Nylon – Uses, Botanical Source, Characters, and Chemical Constituents


Nylon is a synthetic fibre, chemically synthesised by polymerisation from long-chain adipic acid and hexamethylenediamine. The polycondensation product in molten condition is pumped through a spinning machine and the resultant filaments are cold-drawn to increase their length.


Nylon fibres are smooth, solid, cylindrical filaments of variable diameters. In cross sections they appear uniformly circular. In appearance they may be highly lustrous to dull white or coloured. The filaments are very strong in their tensile strength. Nylon fibres occur as staples or filaments or threads. when crimped, the staple form nylon resembles wool. Nylon fibres do not respond to any chemical tests, which are used to identify vegetable, animal or regenerated fibres. They are soluble in 5N hydrochloric acid and insoluble in acetone.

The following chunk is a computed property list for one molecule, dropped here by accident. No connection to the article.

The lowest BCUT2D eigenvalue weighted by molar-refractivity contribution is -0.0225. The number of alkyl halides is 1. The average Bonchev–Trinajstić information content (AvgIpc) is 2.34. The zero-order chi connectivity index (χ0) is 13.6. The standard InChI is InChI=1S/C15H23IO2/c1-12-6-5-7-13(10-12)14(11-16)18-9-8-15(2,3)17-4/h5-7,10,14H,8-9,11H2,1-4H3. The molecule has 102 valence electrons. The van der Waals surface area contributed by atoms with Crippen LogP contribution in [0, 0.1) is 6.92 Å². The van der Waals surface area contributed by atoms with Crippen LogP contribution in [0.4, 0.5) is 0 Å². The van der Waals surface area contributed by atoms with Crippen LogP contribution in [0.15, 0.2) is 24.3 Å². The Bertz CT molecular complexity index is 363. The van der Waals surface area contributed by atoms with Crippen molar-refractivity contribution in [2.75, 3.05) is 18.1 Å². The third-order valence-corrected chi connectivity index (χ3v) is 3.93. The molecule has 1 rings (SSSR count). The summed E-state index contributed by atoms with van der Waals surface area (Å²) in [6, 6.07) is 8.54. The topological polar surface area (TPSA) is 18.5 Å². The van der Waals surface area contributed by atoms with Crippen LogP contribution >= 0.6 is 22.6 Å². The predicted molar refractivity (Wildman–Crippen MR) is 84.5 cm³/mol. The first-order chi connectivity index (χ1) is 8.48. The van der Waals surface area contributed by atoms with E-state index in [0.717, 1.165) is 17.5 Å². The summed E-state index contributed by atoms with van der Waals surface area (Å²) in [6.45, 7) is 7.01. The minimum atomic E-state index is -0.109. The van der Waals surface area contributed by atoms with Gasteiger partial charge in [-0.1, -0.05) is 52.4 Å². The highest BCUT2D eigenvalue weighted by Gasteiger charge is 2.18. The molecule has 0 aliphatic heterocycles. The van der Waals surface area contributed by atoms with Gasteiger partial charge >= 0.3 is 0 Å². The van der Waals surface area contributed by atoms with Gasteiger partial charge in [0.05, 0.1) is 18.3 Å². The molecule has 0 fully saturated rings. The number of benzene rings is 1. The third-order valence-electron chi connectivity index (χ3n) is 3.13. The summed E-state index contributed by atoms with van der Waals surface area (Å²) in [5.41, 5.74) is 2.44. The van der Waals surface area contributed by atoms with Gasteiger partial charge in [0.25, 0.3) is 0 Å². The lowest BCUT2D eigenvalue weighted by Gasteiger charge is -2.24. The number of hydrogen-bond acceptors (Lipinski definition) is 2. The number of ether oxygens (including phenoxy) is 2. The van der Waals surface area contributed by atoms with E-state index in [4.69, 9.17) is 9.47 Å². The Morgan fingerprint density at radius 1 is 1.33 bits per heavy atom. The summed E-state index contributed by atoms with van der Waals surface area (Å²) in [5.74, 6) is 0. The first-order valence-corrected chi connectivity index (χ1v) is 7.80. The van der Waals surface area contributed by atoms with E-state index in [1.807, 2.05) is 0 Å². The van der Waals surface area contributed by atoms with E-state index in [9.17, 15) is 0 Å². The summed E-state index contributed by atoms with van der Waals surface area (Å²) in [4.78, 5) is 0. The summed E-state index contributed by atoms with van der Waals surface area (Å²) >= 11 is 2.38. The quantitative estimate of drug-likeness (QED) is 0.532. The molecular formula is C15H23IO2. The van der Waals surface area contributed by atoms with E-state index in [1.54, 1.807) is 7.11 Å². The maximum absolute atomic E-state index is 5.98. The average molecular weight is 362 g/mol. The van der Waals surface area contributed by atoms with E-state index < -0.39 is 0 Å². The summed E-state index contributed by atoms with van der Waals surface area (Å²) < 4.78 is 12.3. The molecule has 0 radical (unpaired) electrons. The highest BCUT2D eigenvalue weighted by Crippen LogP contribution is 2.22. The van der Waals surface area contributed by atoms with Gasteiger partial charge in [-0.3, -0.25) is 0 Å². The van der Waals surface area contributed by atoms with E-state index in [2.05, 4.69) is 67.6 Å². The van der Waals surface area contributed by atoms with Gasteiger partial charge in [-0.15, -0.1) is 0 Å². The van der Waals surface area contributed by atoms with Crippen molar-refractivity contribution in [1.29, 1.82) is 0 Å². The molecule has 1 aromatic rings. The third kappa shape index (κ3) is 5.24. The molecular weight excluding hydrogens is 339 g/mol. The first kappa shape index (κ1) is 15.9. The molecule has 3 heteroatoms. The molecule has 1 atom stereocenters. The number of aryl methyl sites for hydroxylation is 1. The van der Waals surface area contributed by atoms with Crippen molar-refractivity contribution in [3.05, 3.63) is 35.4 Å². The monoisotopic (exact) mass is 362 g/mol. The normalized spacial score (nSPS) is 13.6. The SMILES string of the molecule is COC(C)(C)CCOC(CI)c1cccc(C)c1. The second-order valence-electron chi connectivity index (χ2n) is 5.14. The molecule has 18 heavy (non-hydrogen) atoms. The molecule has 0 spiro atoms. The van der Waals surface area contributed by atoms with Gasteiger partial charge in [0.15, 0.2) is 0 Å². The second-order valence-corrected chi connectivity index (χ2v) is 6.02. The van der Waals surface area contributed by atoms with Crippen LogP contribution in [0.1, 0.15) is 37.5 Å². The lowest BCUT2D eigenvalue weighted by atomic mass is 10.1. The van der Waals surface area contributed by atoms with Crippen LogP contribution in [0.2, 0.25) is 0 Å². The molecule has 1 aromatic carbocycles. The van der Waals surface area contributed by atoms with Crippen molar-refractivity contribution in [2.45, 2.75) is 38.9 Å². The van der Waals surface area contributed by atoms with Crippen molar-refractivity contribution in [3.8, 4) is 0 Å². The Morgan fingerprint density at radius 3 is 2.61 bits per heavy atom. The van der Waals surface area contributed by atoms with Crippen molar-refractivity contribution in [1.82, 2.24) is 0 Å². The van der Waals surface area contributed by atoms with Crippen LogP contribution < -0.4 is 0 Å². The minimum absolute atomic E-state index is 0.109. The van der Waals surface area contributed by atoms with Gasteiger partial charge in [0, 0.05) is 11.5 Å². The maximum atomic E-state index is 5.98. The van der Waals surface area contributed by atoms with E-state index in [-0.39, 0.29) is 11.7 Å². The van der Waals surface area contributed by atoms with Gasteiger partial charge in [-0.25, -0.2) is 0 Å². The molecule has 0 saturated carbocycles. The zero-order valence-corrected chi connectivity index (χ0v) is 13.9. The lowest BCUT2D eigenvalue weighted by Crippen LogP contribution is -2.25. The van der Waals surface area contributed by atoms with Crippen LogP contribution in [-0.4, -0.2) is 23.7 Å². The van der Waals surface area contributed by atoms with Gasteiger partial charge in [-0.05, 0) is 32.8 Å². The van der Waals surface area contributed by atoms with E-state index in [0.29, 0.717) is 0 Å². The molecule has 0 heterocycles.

In surgical dressings Nylon is used for making non-absorbable sutures. It is also used for making filter cloths, sieves and syringes.

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